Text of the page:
Pearl: The Obsessions and Passions of Janis Joplin
Author: Ellis Amburn
Publisher: Grand Central Publishing
Reviewed: September, 2009
Ellis Amburn’s “Pearl: The Obsessions and Passions of Janis Joplin” is as much a textbook on human need, self-perception and interpersonal relationships as it is a biographer on iconic 60’s rock star, Janis Joplin. This book comes as close to providing a very clear and insightful look into the life of the legend as any I’ve read. It’s unlikely that you will ever find a more researched and objective book on her life than this one. By his own account, he traveled over 30,000 miles to personally interview family and friends to former band members, lovers and even hotel managers.
Amburn peels back the layers of legend, hype and hearsay and gets to the upbringing and true events that made Janis Joplin into the kind of person she was. He details his visits to her home town of Port Arthur, Texas, and the classmates that she went to school with. He reveals the harsh treatments she experienced by friends and family alike that had to have broken her heart in to countless pieces.
Ellis also exhaustively interviewed the many likes and loves of Janis’s short life and goes into detail of her infamous attendance of her high school reunion. What is especially amazing about Amburn’s research is that he was able to track many of the men and women that Janis had relationships with. Some may feel that the author is indulging in his prurient voyeurism but that is not the case at all. To learn about Janis Joplin is to learn about her trying to find love and acceptance from her many relationships. As a man, I wince when reading these accounts. As a father of a daughter and as a fellow human being, I found myself hurting right along with her. Such is the power of Ellis Amburn’s writing.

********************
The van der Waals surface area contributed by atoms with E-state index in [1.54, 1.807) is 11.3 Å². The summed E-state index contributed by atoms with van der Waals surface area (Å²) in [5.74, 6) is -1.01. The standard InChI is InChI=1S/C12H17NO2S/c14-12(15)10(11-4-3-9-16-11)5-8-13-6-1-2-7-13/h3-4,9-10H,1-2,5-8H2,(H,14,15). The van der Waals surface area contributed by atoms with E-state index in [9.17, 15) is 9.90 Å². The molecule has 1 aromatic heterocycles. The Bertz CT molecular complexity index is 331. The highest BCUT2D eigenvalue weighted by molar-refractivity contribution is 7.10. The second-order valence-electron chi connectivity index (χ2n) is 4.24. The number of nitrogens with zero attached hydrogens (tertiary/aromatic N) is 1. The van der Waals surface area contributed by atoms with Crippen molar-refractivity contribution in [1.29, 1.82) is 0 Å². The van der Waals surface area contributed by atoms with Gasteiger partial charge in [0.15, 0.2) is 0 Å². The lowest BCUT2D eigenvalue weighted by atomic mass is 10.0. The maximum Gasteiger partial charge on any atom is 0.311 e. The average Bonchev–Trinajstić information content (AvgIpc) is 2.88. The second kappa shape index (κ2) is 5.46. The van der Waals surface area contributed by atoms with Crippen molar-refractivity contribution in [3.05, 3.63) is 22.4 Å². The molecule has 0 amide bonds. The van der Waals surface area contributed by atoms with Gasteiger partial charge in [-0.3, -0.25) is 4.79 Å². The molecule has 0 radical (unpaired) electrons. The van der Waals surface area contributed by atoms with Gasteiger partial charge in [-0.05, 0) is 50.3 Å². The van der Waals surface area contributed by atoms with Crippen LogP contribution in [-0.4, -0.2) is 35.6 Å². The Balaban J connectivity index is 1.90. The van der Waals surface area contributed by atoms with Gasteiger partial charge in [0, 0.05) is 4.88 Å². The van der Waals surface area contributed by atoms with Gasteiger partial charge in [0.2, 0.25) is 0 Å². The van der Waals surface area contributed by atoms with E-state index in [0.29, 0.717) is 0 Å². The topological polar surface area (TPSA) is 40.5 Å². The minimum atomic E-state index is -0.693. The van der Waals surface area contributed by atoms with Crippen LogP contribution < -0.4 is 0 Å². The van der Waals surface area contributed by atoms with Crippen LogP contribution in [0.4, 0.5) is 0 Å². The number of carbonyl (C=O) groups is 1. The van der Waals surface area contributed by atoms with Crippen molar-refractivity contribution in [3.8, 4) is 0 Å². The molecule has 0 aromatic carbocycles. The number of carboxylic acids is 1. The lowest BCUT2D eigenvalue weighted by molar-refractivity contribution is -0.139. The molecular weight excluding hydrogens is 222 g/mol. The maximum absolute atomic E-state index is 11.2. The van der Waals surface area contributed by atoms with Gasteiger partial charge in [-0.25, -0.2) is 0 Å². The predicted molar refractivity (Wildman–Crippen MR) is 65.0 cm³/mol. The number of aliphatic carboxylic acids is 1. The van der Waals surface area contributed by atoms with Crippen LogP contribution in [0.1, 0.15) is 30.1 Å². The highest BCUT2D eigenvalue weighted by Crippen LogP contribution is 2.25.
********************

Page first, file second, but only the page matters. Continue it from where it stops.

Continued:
Ellis’s detail as to how Janis functioned within Big Brother and the Holding Company as well as with Kosmic Blues is, by many accounts, as bang on as can reasonably be expected. Also painstakingly detailed was Joplin’s descent into alcohol and drug abuse. With the same attention to detail, Amburn puts together the last sad hours and minutes of Janis Joplin’s life.
Just like Hendrix before her and Morrison after, just as quick as it seemed that she blasted her way into the core of the rock world, she self-destructed , with it all coming down to her ashes being scattered along the California coast.
After reading “Pearl”, you feel that you’ve peered into the very mind and soul of Janis Joplin. You find yourself wishing that she could have found just one true friend in school that would have made her heart ache just a little bit less. You wish that the void in her soul would have been filled with something more fulfilling than the Southern Comfort and smack that she kept trying to fill it with. You wish that she could have experienced the love that she was obviously starving for.
If you’re a Janis Joplin fan, then “Pearl” is a must read. After reading it, you may be saddened but you won’t be disappointed.